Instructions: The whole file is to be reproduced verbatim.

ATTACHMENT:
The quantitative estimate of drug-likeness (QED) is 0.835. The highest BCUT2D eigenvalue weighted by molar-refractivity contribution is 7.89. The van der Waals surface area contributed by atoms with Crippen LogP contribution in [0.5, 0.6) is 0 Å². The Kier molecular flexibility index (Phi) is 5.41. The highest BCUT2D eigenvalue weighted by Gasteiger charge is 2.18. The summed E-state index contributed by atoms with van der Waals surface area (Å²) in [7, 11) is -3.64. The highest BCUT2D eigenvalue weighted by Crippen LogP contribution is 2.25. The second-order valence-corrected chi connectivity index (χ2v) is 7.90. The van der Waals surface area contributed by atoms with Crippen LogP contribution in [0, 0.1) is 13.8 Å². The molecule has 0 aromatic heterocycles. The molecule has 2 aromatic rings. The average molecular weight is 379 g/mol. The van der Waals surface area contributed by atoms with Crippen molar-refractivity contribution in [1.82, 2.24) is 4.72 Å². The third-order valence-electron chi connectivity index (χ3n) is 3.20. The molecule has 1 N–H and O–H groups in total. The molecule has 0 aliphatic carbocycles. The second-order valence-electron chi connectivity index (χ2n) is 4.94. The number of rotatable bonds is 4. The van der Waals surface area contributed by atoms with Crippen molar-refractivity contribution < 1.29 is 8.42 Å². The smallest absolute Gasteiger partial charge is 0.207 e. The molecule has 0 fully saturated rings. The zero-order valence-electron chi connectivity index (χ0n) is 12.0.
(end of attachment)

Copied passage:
The quantitative estimate of drug-likeness (QED) is 0.835. The highest BCUT2D eigenvalue weighted by molar-refractivity contribution is 7.89. The van der Waals surface area contributed by atoms with Crippen LogP contribution in [0.5, 0.6) is 0 Å². The Kier molecular flexibility index (Phi) is 5.41. The highest BCUT2D eigenvalue weighted by Gasteiger charge is 2.18. The summed E-state index contributed by atoms with van der Waals surface area (Å²) in [7, 11) is -3.64. The highest BCUT2D eigenvalue weighted by Crippen LogP contribution is 2.25. The second-order valence-corrected chi connectivity index (χ2v) is 7.90. The van der Waals surface area contributed by atoms with Crippen LogP contribution in [0, 0.1) is 13.8 Å². The molecule has 0 aromatic heterocycles. The molecule has 2 aromatic rings. The average molecular weight is 379 g/mol. The van der Waals surface area contributed by atoms with Crippen molar-refractivity contribution in [1.82, 2.24) is 4.72 Å². The third-order valence-electron chi connectivity index (χ3n) is 3.20. The molecule has 1 N–H and O–H groups in total. The molecule has 0 aliphatic carbocycles. The second-order valence-electron chi connectivity index (χ2n) is 4.94. The number of rotatable bonds is 4. The van der Waals surface area contributed by atoms with Crippen molar-refractivity contribution < 1.29 is 8.42 Å². The smallest absolute Gasteiger partial charge is 0.207 e. The molecule has 0 fully saturated rings. The zero-order valence-electron chi connectivity index (χ0n) is 12.0.